As for the rest of us, we may need to give greater attention to distinguishing dispensable norms from indispensable constitutional rules.  Sometimes doing so is easy.  Whether or not doing so would be prudent, Congress holds unambiguous authority to increase the number of Supreme Court justices (and thus “pack” the Court).  By contrast, it does not hold authority to alter the number of Senators per state, though it could add new states to the union to redress Senate imbalances—again whether or not doing so would be wise.

Other examples, however, present more difficult, and thus more significant, questions.  For instance, to return to the problem of judicial authority, presidents and other governmental actors today tend to abide by Supreme Court decisions about constitutional meaning even if they were not parties to the case addressing the question, but it seems doubtful to me that they are constitutionally required to do so.  By contrast, I do think presidents and other actors are bound by judgments within a court’s jurisdiction to which they were parties—but even that view is contested.  To the extent I am right about that, we may well confront the challenge in the years ahead of finding ways to enforce the rule that presidents are bound by judgments, even if it is no longer politically feasible to maintain the norm that presidents abide by all Supreme Court decisions.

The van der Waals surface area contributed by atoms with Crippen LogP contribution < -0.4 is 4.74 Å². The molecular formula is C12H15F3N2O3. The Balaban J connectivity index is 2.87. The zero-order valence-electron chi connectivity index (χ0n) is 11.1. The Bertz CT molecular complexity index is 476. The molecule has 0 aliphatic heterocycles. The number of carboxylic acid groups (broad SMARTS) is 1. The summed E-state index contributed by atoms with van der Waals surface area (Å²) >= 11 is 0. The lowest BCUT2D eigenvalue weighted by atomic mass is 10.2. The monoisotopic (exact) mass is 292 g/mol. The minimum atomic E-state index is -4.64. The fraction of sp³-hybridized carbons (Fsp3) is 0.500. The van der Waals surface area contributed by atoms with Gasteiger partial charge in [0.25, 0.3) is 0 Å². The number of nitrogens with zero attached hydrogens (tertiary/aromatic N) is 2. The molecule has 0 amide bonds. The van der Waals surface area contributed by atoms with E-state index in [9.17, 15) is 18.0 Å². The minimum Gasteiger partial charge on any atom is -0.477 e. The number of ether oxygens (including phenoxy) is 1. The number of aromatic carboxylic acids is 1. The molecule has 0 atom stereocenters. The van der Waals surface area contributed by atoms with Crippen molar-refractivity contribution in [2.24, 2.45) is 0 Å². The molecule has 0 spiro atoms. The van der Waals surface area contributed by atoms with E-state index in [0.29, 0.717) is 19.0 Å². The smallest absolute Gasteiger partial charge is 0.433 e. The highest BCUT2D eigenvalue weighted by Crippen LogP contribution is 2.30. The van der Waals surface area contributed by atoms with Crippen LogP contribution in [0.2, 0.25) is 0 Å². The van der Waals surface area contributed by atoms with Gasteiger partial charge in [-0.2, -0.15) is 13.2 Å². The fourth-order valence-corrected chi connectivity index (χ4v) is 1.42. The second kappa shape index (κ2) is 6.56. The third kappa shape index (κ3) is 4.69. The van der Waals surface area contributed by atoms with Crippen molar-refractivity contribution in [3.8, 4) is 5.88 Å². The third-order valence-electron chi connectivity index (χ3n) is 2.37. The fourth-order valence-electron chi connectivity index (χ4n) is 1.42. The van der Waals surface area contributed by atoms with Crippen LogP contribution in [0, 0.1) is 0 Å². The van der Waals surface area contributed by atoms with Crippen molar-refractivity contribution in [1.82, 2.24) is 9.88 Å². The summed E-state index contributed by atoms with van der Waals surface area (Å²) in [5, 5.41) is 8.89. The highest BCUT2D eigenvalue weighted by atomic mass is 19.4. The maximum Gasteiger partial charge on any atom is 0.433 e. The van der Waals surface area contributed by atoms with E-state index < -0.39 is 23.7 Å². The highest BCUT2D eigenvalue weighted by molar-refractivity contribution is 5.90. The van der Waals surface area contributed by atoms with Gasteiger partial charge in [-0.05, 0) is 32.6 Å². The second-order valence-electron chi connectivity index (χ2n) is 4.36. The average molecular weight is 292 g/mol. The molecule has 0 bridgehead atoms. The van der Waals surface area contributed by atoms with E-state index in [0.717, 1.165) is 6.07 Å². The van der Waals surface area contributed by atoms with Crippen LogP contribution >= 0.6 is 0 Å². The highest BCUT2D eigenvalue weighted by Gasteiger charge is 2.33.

Another example, which I have addressed at length in this article, involves funding constraints on the executive branch.  Given past delegations and accumulated executive powers, congressional control over appropriations has emerged as a central constraint on the executive branch.  Yet presidents, by the same token, have been chafing at the bit, offering ever grander claims of executive authority to defy such funding constraints.  My article addresses at length when such executive claims are valid and when they are not, but in a moment of crisis—which might well come soon if Democrats win control of the House in November—preserving the system of checks and balances may well depend on finding ways to enforce some principled view of the two branches’ relative powers, even if the dispute is not justiciable in court.

I do not at the moment have any clear answer to this conundrum, although in my work on appropriations (and elsewhere) I have tried to model what a principled approach to determining relative inter-branch authorities might look like.  In this moment of great partisan stress, the risk of the bottom falling out should give us all pause.  If nothing else, it should encourage commentators to take a far-sighted view on structural questions and temper the public’s increasing focus on immediate policy outcomes.  We can torch the furniture of norms and conventions that has made our constitutional home a comfortable place to live, but setting fire to the structure itself would be quite another matter.

How Nervous Should You Be About Election Day?

11/2/20  //  Commentary

I'm pretty nervous. But there’s also no reason to think that the rule of law has been entirely eroded in America in 2020. So far, the center has held.

How To Decide A Very Close Election For Presidential Electors: Part 3

10/28/20  //  In-Depth Analysis

We conclude our examination of close presidential elections by taking a deep dive into Florida in 2000. Was the December 12, 2000 deadline really as firm as it seemed to the courts and some of the parties, or could the count have proceeded?

How To Decide A Very Close Election For Presidential Electors: Part 2

10/23/20  //  In-Depth Analysis

The Kennedy-Nixon election in 1960 in Hawaii went to a recount. How Hawaii dealt with it—with two sets of electors casting two sets of electoral votes—provides a model for how to handle very close elections.